"If we look at projects outstanding for three years, which represent about 1,631 wells per year, we see that federal government delays are preventing the creation of 64,805 jobs, $4.3 billion in wages, and $14.9 billion in economic impact every year," Sgamma said.

Uinta Project-Greenlight Second in Obama Administration

Sgamma told Rigzone that the Bureau of Land Management's (BLM) approval of Anadarko's proposed natural gas project in the Uinta Basin in Utah marked only the second time a project has been approved by the Department of the Interior since the Obama administration began.

Department of the Interior Secretary Ken Salazar said in a statement Wednesday that Anadarko's Greater Natural Buttes gas development could produce more than 6 trillion cubic feet (Tcf) of gas over its life, support over 4,000 U.S. jobs during development, and inject millions of revenues into Utah communities.

However, "just because Anadarko's project has been approved doesn't mean they can develop [the gas], it just means that they can put in requests for permits to drill," Sgamma said, adding that on average, it takes 298 days for BLM to process a federal permit. "It could be upwards of 10 years or more before [a project] gets to the development stage."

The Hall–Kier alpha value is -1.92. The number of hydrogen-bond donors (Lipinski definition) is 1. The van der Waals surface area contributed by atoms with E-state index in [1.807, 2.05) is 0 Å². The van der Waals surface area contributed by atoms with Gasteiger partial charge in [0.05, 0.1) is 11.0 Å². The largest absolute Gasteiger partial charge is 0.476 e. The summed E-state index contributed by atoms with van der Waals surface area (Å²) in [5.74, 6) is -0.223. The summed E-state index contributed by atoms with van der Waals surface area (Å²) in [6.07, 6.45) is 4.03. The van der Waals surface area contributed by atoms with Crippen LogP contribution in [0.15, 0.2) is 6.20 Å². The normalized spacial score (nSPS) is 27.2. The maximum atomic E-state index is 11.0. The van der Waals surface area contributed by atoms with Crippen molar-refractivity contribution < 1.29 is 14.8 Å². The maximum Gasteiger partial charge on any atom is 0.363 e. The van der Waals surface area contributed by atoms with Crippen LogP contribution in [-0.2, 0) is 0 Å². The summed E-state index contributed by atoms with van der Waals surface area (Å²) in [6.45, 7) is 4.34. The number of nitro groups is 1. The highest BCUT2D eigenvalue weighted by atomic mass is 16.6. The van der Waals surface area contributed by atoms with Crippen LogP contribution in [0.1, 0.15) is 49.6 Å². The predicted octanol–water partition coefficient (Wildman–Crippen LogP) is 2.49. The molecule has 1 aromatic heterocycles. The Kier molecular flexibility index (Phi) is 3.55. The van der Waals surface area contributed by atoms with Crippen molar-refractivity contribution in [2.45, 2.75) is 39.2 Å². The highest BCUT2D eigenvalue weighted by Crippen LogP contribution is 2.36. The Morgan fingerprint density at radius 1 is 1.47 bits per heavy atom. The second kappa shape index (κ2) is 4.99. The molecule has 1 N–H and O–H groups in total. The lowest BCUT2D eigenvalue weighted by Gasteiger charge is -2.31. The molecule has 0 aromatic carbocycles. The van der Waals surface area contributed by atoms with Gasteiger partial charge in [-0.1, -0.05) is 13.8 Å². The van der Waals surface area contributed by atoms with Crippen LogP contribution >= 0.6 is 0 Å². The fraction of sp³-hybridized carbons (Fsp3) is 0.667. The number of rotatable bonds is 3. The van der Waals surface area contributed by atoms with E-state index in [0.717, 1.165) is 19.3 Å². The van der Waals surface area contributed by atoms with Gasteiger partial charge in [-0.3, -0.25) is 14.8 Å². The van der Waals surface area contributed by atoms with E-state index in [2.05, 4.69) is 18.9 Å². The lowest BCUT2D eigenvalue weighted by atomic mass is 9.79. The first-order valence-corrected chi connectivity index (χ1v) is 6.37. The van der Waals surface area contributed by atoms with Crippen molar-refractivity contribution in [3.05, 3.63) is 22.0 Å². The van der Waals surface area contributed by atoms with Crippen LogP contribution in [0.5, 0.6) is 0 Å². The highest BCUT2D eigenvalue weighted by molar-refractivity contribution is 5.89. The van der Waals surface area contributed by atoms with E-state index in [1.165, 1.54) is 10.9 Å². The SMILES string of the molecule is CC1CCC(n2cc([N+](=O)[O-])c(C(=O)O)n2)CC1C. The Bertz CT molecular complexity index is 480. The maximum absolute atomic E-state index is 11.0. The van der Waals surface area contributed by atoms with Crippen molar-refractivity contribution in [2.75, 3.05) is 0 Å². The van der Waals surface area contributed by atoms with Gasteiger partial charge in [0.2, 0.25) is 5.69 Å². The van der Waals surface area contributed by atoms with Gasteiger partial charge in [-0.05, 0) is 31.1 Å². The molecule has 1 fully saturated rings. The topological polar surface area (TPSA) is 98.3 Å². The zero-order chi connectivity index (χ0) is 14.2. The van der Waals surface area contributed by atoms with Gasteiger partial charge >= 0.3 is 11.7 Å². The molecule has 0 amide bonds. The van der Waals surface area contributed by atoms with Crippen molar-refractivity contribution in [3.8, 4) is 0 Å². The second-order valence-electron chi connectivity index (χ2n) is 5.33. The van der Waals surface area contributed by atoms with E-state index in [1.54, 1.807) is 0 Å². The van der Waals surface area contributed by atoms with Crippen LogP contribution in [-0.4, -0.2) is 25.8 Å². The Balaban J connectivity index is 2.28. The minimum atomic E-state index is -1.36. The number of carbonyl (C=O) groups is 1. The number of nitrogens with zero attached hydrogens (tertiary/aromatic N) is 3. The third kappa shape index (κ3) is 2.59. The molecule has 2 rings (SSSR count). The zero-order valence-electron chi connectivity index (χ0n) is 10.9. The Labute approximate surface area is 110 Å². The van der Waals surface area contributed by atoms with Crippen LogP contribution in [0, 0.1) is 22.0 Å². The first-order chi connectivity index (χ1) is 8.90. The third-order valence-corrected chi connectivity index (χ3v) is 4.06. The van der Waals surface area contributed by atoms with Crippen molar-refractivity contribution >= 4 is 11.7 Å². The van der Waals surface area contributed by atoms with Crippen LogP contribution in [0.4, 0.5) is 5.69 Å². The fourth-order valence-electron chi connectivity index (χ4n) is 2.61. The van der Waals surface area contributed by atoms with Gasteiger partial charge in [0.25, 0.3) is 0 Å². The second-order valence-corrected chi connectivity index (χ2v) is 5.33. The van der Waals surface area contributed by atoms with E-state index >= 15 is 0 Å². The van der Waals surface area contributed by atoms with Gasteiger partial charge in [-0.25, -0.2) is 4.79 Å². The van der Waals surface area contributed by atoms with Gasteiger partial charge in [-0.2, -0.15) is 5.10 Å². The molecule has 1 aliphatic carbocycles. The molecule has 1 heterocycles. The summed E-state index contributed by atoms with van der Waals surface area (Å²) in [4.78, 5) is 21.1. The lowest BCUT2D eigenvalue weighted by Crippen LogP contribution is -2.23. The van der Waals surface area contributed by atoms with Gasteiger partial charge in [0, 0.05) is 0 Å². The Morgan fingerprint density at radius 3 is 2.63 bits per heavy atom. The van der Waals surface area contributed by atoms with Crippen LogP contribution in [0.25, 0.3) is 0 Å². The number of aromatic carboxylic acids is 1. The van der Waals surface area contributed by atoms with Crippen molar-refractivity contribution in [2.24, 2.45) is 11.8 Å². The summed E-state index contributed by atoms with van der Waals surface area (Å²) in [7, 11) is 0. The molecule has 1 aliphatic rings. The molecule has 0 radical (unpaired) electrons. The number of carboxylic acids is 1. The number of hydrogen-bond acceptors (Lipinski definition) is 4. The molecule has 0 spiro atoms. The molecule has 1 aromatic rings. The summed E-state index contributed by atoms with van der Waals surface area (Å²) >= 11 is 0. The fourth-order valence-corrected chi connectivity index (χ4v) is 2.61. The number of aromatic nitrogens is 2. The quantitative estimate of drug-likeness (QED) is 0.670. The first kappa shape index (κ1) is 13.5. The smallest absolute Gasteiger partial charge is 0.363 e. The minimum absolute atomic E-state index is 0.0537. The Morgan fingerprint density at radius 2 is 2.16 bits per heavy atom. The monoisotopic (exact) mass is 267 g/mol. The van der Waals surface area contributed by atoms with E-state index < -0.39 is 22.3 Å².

"That's why it's so much more efficient to operate on private and state lands, and that's why the production increase that has occurred is happening on state and private lands but decreasing on federal lands," Sgamma said.

Process for Developing O&G on Public Lands Difficult, Cost Prohibitive

While the process for developing oil and gas natural gas on non-park, non-wilderness public lands is simple in theory, increasing government regulations are making the process difficult and cost prohibitive.

"Even before the addition of recent regulatory hurdles it would often take 10 years or longer to navigate the bureaucratic maze in order to produce on a lease with an initial 10 year term," said WEA in a recent position paper.

Recent leasing policies also have resulted in further restriction of public lands for oil and gas development, WEA said. In 2010, BLM created policies that added three additional layers onto the leasing process in addition to existing five levels. A Government Accountability Office report also found that BLM has failed to comply 90 percent of the time with federal law requiring BLM to issue leases within 60 days of receiving payment from winning bidders.